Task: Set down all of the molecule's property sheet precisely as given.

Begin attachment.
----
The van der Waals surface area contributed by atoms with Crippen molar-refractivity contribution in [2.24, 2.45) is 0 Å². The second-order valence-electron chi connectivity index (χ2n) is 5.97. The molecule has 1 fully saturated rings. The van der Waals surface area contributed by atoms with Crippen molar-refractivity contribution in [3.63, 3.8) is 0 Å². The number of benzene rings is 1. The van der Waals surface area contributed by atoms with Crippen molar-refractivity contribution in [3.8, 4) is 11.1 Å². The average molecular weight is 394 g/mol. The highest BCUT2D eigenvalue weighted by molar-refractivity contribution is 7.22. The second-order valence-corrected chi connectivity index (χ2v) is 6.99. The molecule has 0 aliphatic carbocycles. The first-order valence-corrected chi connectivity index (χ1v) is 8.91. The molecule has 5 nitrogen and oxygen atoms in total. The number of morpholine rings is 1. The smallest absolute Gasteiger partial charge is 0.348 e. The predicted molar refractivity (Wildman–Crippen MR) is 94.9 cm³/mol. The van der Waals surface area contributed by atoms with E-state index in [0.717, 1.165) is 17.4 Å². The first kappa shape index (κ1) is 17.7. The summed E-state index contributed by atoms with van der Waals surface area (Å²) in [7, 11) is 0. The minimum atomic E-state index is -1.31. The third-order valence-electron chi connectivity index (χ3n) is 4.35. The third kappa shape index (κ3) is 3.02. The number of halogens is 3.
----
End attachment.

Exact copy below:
The van der Waals surface area contributed by atoms with Crippen molar-refractivity contribution in [2.24, 2.45) is 0 Å². The second-order valence-electron chi connectivity index (χ2n) is 5.97. The molecule has 1 fully saturated rings. The van der Waals surface area contributed by atoms with Crippen molar-refractivity contribution in [3.63, 3.8) is 0 Å². The number of benzene rings is 1. The van der Waals surface area contributed by atoms with Crippen molar-refractivity contribution in [3.8, 4) is 11.1 Å². The average molecular weight is 394 g/mol. The highest BCUT2D eigenvalue weighted by molar-refractivity contribution is 7.22. The second-order valence-corrected chi connectivity index (χ2v) is 6.99. The molecule has 0 aliphatic carbocycles. The first-order valence-corrected chi connectivity index (χ1v) is 8.91. The molecule has 5 nitrogen and oxygen atoms in total. The number of morpholine rings is 1. The smallest absolute Gasteiger partial charge is 0.348 e. The predicted molar refractivity (Wildman–Crippen MR) is 94.9 cm³/mol. The van der Waals surface area contributed by atoms with E-state index in [0.717, 1.165) is 17.4 Å². The first kappa shape index (κ1) is 17.7. The summed E-state index contributed by atoms with van der Waals surface area (Å²) in [7, 11) is 0. The minimum atomic E-state index is -1.31. The third-order valence-electron chi connectivity index (χ3n) is 4.35. The third kappa shape index (κ3) is 3.02. The number of halogens is 3.